Extra, Extra Read All About It

Cinema with a twist


By Maria Johnson

The text came shortly after 11 on a Friday night.

“Would you be up for being a yoga student extra in our film?” asked director Olivia Mungal.

FYI, I’m usually not summoned at midnight for movie work the next morning but Olivia and her Greensboro-based colleagues at Layla Films Productions had graciously agreed to include me in their entry for this year’s 48 Hour Film Project, an annual event that starts with summertime competitions in cities around the world.

Greensboro, Asheville and Charlotte host contests, which makes the Old North State look good because New York and California are the only other states with more than one 48HFP site.

The potential rewards for artists are huge: Local champs take their short works – which run from four to seven minutes — to Filmapalooza, a festival that awards the winner a $5,000 prize and a screening at the Cannes Film Festival in France.

No matter where 48HFP filmmakers live, the race to create a film in two days begins on a Friday night, when teams draw their genres and discover the three elements that every film must share: a character, line and prop.

Earlier that Friday night, 32 teams had drawn a genre in Greensboro. Olivia’s team, know for its dark humor, had the choice of making a silent movie or a thriller/suspense film. They picked thriller/suspense. The required character was Sunny or Sonny Bowles, a yoga instructor. The necessary prop: a ribbon. The mandatory line: “How many times do I have to tell you?”

A couple of hours after her initial text, as Olivia and the other writers pounded out a script for their flick, Swelter, she sent me the details: “Call time will be 8 a.m. at the Guilford Campus lake. One of our actors is a certified yoga instructor, so we’ll be having you do some real poses.”

“Got it,” went my thumbs.

“Eeeeeeek!” went my mind.

A real yoga instructor meant real yoga, which meant my Achilles tendon might go SPROING! like the last time I was in a yoga class. It’s a little-talked-about dark side of middle-age womanhood: yoga injuries sustained in the quest for inner peace.

I briefly considered hopping out of bed and stretching for a while, but decided I’d be better served by dreaming of greater flexibility.

The next morning, I spent way too much time considering my yoga outfit and whether to tie my hair back or leave it down. Ordinarily, it would not be a question. I would tie it back. But this was pictures, baby.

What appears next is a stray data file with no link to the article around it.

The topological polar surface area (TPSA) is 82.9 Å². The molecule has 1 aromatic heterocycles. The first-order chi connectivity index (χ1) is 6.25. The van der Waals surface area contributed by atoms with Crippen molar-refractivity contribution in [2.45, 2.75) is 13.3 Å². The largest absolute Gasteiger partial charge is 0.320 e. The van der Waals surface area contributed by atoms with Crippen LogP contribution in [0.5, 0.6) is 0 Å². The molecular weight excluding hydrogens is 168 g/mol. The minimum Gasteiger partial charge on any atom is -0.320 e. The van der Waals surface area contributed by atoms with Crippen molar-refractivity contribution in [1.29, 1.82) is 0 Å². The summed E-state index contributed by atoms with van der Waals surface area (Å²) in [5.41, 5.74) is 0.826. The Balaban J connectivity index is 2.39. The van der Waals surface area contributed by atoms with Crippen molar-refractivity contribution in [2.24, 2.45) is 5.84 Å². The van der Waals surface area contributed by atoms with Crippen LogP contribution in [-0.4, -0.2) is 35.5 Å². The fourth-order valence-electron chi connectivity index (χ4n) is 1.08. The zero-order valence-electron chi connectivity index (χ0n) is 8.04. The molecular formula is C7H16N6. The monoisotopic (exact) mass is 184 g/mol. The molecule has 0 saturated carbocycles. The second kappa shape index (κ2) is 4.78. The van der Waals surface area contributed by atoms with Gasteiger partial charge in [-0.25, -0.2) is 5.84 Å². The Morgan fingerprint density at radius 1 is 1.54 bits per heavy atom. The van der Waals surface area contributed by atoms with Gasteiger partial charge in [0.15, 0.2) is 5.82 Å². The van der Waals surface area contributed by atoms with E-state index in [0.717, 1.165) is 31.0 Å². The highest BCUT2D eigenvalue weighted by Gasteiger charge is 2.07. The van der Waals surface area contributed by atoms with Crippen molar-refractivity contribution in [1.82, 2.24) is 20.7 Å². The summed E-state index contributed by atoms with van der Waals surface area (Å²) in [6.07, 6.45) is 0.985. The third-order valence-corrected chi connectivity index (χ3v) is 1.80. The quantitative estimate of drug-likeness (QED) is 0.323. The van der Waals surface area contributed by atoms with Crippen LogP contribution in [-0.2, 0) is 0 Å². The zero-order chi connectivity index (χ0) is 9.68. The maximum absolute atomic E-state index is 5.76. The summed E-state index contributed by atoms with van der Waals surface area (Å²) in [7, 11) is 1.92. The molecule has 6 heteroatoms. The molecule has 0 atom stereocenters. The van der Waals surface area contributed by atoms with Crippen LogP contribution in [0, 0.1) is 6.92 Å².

I left my hair down and sped toward Guilford College. It is hard for me to describe how my heart sank when I arrived to a lakeside that was completely devoid of humans.

I called Olivia in a panic.

“We’ll be there in a few minutes,” she said calmly.

First lesson in moviemaking: Hurry up and wait.

The actors and crew trickled in. They were a loose-knit group of friends, most in their 20s and 30s, who’d met through school or each other.

At the hub of the wheel were Olivia, a UNCG grad who makes a living in digital marketing; UNCG alum Ellen Ross, who works at a bookstore; Guilford College alum Kristin Wampler, a yoga instructor and photographer; Cameron Wilkin, who graduated from Guilford and programs computers at UNCG; and James Lyons, a Guilford grad who works in tech support at his alma mater.

Guilford allows James, the main cinematographer, to use the campus for shoots, which is how we ended up at the lake that Saturday morning. The script called for a peaceful outdoor yoga class.

Someone should have told the campus ducks, who have failed to absorb the Quaker school’s pacifist ways. They harassed us until Olivia chased them away with flapping arms. Score one for method acting.

Soon, the boom microphone was hovering over us, and two cameras — long-lensed digital numbers like the ones your photo-geek friends own — were recording in video mode. Over. And over. And over again. There were multiple takes for every shot. Pick a reason: a shadow, muffled sound, a forgotten line, a detail that was inconsistent with the shot taken before.

Two hours later, we were dripping with sweat, and the first scene
was done.

Time for a wardrobe change. Then we reconvened in a theater basement for another “class,” this one led by a substitute yoga teacher who had murderous intentions with hot yoga.

Fortunately for us, the thermostat in the cool basement stayed put. We spritzed ourselves with water to resemble sweat and starting doing the eagle pose, which requires you to intertwine your arms, then do the same with your legs, then squat on one foot. I’ve always suspected it was invented by a yogi who forgot to pee before class.

Naturally, our eagles fell short of our teacher’s expectations, and she became more draconian. Muscle fatigue, the real kind, set in as the afternoon wore on, and another reality of amateur filmmaking emerged. People have stuff to do on Saturday. For me, a painting project loomed at home.

A quick script change enabled me and another extra to storm out of
class, digusted.

“This is messed up,” I ad-libbed on my way out of the scene. “Whatever happened to namaste?”

Pretty good, huh?

My son told me that, come Oscar time, I’m a shoe-in for Best Extra.

“Thanks, kid,” I told him. “I’ll remember you in my speech.”

Then he asked if I know the other meaning of “extra.”

“Yessssss,” I said. “Everyone knows . . . that.”

Just so you’ll know, too, the folks at Urban Dictionary define extra as “doing too much, being pretentious, putting on a show.”

Like they know anything about being in pictures.

At press time, the winner of Greensboro’s 48HFP had not been announced, but you can find out by going to 48hourfilm.com/greensboro-nc.  OH

Maria Johnson is contributing editor of O.Henry. You can reach her at ohenrymaria@gmail.com.

Recommended Posts